It is a long drive from Bethlehem, PA to Harbor Island, SC. Literally and figuratively. We made it in record time this year –(relatively quick!) — we did 8 hours the first day and 6 hours the second day (each year the kids are older these drives are easier and easier). But it is still far, far away and it feels good to go the distance.
Still. We are a TRAVELING CIRCUS! This year was even crazier, since we had not only Dash with us, but Pearl as well. This cat is seriously the best cat ever; she rode in that car like a pro the entire time as though it was no biggie whatsoever for little ‘ole her. Meera loved it.Kyle loves this drive — he gives us a running commentary on the historic sites and Civil War battlefields all along the route.Of course, the biggest mile marker of all along that east-coast-route is the South of the Border tower. Amazingly (and awesomely for us) not once has any of our three bambinos requested we stop there. Thank heavens. Also awesomely for us, and thank heavens, they are all lovers of that unique southern delicacy — the hot glazed Krispy Kreme. Lucky for us, the hot light was on in Florence, SC and we got a hot glazed dozen (which were gone in less time than it took to pull on and off the highway. because. Owen.).And then, before we know it, we’re light years away, and we’re seeing palm trees, and bridges, and we’ve got the windows open and the marsh air is thick and the Spanish moss is almost as thick, and we know we’ve made it — to our home away from home in the Southland.
Driving through Beaufort, Owen announces proudly: “I recognize it! Visually and smellithly!” Love him!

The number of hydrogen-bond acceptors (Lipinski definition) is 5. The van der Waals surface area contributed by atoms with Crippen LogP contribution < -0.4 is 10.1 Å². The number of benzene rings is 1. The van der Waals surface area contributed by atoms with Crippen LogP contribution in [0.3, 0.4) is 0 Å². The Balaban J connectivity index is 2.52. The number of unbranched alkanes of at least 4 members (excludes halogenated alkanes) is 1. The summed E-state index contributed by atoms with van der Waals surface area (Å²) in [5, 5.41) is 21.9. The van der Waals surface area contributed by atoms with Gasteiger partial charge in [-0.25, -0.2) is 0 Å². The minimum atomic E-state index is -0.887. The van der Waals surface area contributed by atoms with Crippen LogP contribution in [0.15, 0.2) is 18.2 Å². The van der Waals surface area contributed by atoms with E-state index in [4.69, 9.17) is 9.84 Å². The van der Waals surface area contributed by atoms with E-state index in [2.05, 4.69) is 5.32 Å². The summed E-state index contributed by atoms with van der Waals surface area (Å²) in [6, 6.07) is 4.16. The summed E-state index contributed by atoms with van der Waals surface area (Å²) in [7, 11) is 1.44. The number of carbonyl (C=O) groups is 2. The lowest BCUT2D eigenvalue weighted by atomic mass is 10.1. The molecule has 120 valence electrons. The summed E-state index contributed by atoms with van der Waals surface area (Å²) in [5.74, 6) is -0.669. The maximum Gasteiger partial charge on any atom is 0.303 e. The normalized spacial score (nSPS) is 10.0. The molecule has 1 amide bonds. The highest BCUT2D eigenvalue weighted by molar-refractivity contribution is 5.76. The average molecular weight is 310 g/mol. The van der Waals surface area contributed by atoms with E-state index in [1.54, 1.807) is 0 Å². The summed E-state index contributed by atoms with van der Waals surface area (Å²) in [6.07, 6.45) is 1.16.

Meera says: “This is so familiar! Spanish moss!” She’s probably the biggest lover of South Carolina of all of us. She tells us each year that we’re visiting that she wishes she lived here year-round. The mildness of it, the depth of it, all the sweet and salty and good of the Southern coast — it’s exactly Meera Grace.
All the bad of it — the hard bitter explosiveness of the South rippling just beneath the surface here, the cutting grit and edge of it — we hold it in our hands with the good and we understand it in its fullness and entirety and learn through it and from it. It is important to be on the edge of our comfort zone, on the horizon of easy, to re-center ourselves in our core and keep learning who we are vis-a-vis the rest of the big, complex world. The beach house is awaiting, and the view off the back deck is unwavering. There is something so anchoring about this annual time-away-from-the-rest-of-the-year……and there is nothing like a Lowcountry sunset to remind us of the importance of wide open spaces and expanded horizons.I’ll be posting from Harbor Island, South Carolina for the next five weeks. Thanks for reading y’all!